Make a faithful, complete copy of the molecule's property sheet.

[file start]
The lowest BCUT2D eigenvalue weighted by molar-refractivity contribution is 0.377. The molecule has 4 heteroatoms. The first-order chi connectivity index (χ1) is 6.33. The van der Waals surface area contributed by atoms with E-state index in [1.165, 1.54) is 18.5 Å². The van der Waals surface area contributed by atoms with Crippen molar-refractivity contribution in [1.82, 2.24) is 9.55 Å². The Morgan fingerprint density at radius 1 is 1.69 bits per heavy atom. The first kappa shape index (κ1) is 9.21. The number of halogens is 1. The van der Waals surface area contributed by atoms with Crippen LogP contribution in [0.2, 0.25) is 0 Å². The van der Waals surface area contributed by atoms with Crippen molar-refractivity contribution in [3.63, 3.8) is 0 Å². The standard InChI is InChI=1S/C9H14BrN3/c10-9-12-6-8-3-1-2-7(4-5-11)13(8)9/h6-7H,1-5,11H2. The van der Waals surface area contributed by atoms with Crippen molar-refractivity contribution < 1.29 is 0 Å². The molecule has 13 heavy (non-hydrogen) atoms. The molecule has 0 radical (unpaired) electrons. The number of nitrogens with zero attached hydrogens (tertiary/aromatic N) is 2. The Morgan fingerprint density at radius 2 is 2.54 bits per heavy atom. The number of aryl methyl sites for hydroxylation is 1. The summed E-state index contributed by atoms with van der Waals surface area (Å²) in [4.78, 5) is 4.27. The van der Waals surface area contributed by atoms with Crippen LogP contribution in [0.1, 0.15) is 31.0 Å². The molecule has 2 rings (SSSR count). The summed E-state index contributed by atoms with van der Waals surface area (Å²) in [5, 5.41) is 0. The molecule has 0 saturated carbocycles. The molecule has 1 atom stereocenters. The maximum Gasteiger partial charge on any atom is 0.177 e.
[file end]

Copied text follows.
The lowest BCUT2D eigenvalue weighted by molar-refractivity contribution is 0.377. The molecule has 4 heteroatoms. The first-order chi connectivity index (χ1) is 6.33. The van der Waals surface area contributed by atoms with E-state index in [1.165, 1.54) is 18.5 Å². The van der Waals surface area contributed by atoms with Crippen molar-refractivity contribution in [1.82, 2.24) is 9.55 Å². The Morgan fingerprint density at radius 1 is 1.69 bits per heavy atom. The first kappa shape index (κ1) is 9.21. The number of halogens is 1. The van der Waals surface area contributed by atoms with Crippen LogP contribution in [0.2, 0.25) is 0 Å². The van der Waals surface area contributed by atoms with Crippen molar-refractivity contribution in [3.63, 3.8) is 0 Å². The standard InChI is InChI=1S/C9H14BrN3/c10-9-12-6-8-3-1-2-7(4-5-11)13(8)9/h6-7H,1-5,11H2. The van der Waals surface area contributed by atoms with Crippen molar-refractivity contribution < 1.29 is 0 Å². The molecule has 13 heavy (non-hydrogen) atoms. The molecule has 0 radical (unpaired) electrons. The number of nitrogens with zero attached hydrogens (tertiary/aromatic N) is 2. The Morgan fingerprint density at radius 2 is 2.54 bits per heavy atom. The number of aryl methyl sites for hydroxylation is 1. The summed E-state index contributed by atoms with van der Waals surface area (Å²) in [4.78, 5) is 4.27. The van der Waals surface area contributed by atoms with Crippen LogP contribution in [0.1, 0.15) is 31.0 Å². The molecule has 2 rings (SSSR count). The summed E-state index contributed by atoms with van der Waals surface area (Å²) in [5, 5.41) is 0. The molecule has 0 saturated carbocycles. The molecule has 1 atom stereocenters. The maximum Gasteiger partial charge on any atom is 0.177 e.